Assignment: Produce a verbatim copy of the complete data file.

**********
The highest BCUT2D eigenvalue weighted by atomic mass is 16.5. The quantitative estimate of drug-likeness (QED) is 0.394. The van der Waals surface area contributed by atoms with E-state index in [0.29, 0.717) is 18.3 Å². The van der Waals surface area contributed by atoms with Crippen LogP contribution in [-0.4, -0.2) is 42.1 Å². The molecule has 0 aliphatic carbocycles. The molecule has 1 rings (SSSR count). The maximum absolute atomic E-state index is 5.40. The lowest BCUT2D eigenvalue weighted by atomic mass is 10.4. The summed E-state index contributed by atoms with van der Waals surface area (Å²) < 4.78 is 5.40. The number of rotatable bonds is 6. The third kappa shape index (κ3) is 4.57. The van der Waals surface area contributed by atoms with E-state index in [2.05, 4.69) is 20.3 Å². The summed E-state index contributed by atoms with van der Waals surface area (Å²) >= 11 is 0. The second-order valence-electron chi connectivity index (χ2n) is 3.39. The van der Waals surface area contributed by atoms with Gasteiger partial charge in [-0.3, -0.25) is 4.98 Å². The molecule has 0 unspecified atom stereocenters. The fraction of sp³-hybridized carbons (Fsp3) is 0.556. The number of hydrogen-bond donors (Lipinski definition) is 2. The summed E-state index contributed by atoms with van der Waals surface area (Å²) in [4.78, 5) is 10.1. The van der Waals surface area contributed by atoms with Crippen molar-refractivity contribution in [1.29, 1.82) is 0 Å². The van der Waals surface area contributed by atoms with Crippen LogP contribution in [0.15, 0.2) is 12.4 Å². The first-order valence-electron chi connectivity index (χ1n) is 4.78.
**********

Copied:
The highest BCUT2D eigenvalue weighted by atomic mass is 16.5. The quantitative estimate of drug-likeness (QED) is 0.394. The van der Waals surface area contributed by atoms with E-state index in [0.29, 0.717) is 18.3 Å². The van der Waals surface area contributed by atoms with Crippen LogP contribution in [-0.4, -0.2) is 42.1 Å². The molecule has 0 aliphatic carbocycles. The molecule has 1 rings (SSSR count). The maximum absolute atomic E-state index is 5.40. The lowest BCUT2D eigenvalue weighted by atomic mass is 10.4. The summed E-state index contributed by atoms with van der Waals surface area (Å²) < 4.78 is 5.40. The number of rotatable bonds is 6. The third kappa shape index (κ3) is 4.57. The van der Waals surface area contributed by atoms with E-state index in [2.05, 4.69) is 20.3 Å². The summed E-state index contributed by atoms with van der Waals surface area (Å²) >= 11 is 0. The second-order valence-electron chi connectivity index (χ2n) is 3.39. The van der Waals surface area contributed by atoms with Gasteiger partial charge in [-0.3, -0.25) is 4.98 Å². The molecule has 0 unspecified atom stereocenters. The fraction of sp³-hybridized carbons (Fsp3) is 0.556. The number of hydrogen-bond donors (Lipinski definition) is 2. The summed E-state index contributed by atoms with van der Waals surface area (Å²) in [4.78, 5) is 10.1. The van der Waals surface area contributed by atoms with Crippen molar-refractivity contribution in [1.29, 1.82) is 0 Å². The van der Waals surface area contributed by atoms with Crippen LogP contribution in [0.15, 0.2) is 12.4 Å². The first-order valence-electron chi connectivity index (χ1n) is 4.78.